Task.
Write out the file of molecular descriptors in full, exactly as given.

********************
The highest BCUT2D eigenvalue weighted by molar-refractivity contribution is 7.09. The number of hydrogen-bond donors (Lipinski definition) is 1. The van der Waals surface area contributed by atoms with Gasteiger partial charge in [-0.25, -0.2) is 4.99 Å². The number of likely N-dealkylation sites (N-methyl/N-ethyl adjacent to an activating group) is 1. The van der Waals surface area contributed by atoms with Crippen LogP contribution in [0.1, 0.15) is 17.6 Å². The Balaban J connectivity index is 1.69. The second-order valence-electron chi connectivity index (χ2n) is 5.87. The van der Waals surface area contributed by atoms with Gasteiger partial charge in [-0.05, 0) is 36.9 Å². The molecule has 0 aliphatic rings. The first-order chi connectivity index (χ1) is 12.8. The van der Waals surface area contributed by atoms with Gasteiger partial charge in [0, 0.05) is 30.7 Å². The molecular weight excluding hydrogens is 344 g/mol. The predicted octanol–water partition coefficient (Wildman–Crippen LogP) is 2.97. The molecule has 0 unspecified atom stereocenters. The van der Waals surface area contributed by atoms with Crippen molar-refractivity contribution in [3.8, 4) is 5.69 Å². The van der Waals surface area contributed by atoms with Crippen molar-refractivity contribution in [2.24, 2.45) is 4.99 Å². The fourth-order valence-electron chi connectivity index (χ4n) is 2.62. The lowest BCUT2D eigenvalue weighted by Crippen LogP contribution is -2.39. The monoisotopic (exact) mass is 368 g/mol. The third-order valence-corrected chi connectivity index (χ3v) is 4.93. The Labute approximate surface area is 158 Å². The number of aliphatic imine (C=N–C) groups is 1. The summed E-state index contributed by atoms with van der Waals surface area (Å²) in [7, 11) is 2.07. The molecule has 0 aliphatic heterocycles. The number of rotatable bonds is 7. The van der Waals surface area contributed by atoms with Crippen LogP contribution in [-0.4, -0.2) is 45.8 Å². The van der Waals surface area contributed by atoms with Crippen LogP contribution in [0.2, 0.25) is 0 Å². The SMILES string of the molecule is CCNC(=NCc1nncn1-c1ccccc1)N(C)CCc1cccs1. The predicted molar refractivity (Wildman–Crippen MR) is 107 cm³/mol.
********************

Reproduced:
The highest BCUT2D eigenvalue weighted by molar-refractivity contribution is 7.09. The number of hydrogen-bond donors (Lipinski definition) is 1. The van der Waals surface area contributed by atoms with Gasteiger partial charge in [-0.25, -0.2) is 4.99 Å². The number of likely N-dealkylation sites (N-methyl/N-ethyl adjacent to an activating group) is 1. The van der Waals surface area contributed by atoms with Crippen LogP contribution in [0.1, 0.15) is 17.6 Å². The Balaban J connectivity index is 1.69. The second-order valence-electron chi connectivity index (χ2n) is 5.87. The van der Waals surface area contributed by atoms with Gasteiger partial charge in [-0.05, 0) is 36.9 Å². The molecule has 0 aliphatic rings. The first-order chi connectivity index (χ1) is 12.8. The van der Waals surface area contributed by atoms with Gasteiger partial charge in [0, 0.05) is 30.7 Å². The molecular weight excluding hydrogens is 344 g/mol. The predicted octanol–water partition coefficient (Wildman–Crippen LogP) is 2.97. The molecule has 0 unspecified atom stereocenters. The van der Waals surface area contributed by atoms with Crippen molar-refractivity contribution in [3.8, 4) is 5.69 Å². The van der Waals surface area contributed by atoms with Crippen molar-refractivity contribution in [2.24, 2.45) is 4.99 Å². The fourth-order valence-electron chi connectivity index (χ4n) is 2.62. The lowest BCUT2D eigenvalue weighted by Crippen LogP contribution is -2.39. The monoisotopic (exact) mass is 368 g/mol. The third-order valence-corrected chi connectivity index (χ3v) is 4.93. The Labute approximate surface area is 158 Å². The number of aliphatic imine (C=N–C) groups is 1. The summed E-state index contributed by atoms with van der Waals surface area (Å²) in [7, 11) is 2.07. The molecule has 0 aliphatic heterocycles. The number of rotatable bonds is 7. The van der Waals surface area contributed by atoms with Crippen LogP contribution in [-0.4, -0.2) is 45.8 Å². The van der Waals surface area contributed by atoms with Crippen LogP contribution in [0.2, 0.25) is 0 Å². The SMILES string of the molecule is CCNC(=NCc1nncn1-c1ccccc1)N(C)CCc1cccs1. The predicted molar refractivity (Wildman–Crippen MR) is 107 cm³/mol.